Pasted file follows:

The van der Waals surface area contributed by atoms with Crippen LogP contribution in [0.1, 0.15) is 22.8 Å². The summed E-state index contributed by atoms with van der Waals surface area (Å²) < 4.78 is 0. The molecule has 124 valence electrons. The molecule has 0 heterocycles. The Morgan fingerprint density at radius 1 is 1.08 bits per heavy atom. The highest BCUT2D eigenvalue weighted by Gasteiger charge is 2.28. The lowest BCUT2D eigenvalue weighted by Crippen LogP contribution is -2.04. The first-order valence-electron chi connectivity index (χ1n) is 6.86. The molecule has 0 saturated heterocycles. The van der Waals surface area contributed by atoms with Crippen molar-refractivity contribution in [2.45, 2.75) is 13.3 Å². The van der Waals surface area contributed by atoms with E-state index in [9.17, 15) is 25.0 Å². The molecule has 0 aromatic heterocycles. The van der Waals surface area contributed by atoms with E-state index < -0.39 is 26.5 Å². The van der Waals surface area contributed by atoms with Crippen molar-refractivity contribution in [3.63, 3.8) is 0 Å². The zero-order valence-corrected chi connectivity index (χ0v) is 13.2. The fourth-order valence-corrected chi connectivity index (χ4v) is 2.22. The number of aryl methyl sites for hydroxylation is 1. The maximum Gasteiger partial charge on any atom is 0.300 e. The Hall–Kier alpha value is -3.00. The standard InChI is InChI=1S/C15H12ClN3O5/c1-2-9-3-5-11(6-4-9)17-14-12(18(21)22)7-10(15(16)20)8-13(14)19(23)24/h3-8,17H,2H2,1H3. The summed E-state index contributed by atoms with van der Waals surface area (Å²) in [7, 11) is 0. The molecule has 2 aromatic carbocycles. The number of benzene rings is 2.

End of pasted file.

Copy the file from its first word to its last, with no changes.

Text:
The van der Waals surface area contributed by atoms with Crippen LogP contribution in [0.1, 0.15) is 22.8 Å². The summed E-state index contributed by atoms with van der Waals surface area (Å²) < 4.78 is 0. The molecule has 124 valence electrons. The molecule has 0 heterocycles. The Morgan fingerprint density at radius 1 is 1.08 bits per heavy atom. The highest BCUT2D eigenvalue weighted by Gasteiger charge is 2.28. The lowest BCUT2D eigenvalue weighted by Crippen LogP contribution is -2.04. The first-order valence-electron chi connectivity index (χ1n) is 6.86. The molecule has 0 saturated heterocycles. The van der Waals surface area contributed by atoms with Crippen molar-refractivity contribution in [2.45, 2.75) is 13.3 Å². The van der Waals surface area contributed by atoms with E-state index in [9.17, 15) is 25.0 Å². The molecule has 0 aromatic heterocycles. The van der Waals surface area contributed by atoms with E-state index < -0.39 is 26.5 Å². The van der Waals surface area contributed by atoms with Crippen molar-refractivity contribution in [3.63, 3.8) is 0 Å². The zero-order valence-corrected chi connectivity index (χ0v) is 13.2. The fourth-order valence-corrected chi connectivity index (χ4v) is 2.22. The number of aryl methyl sites for hydroxylation is 1. The maximum Gasteiger partial charge on any atom is 0.300 e. The Hall–Kier alpha value is -3.00. The standard InChI is InChI=1S/C15H12ClN3O5/c1-2-9-3-5-11(6-4-9)17-14-12(18(21)22)7-10(15(16)20)8-13(14)19(23)24/h3-8,17H,2H2,1H3. The summed E-state index contributed by atoms with van der Waals surface area (Å²) in [7, 11) is 0. The molecule has 2 aromatic carbocycles. The number of benzene rings is 2.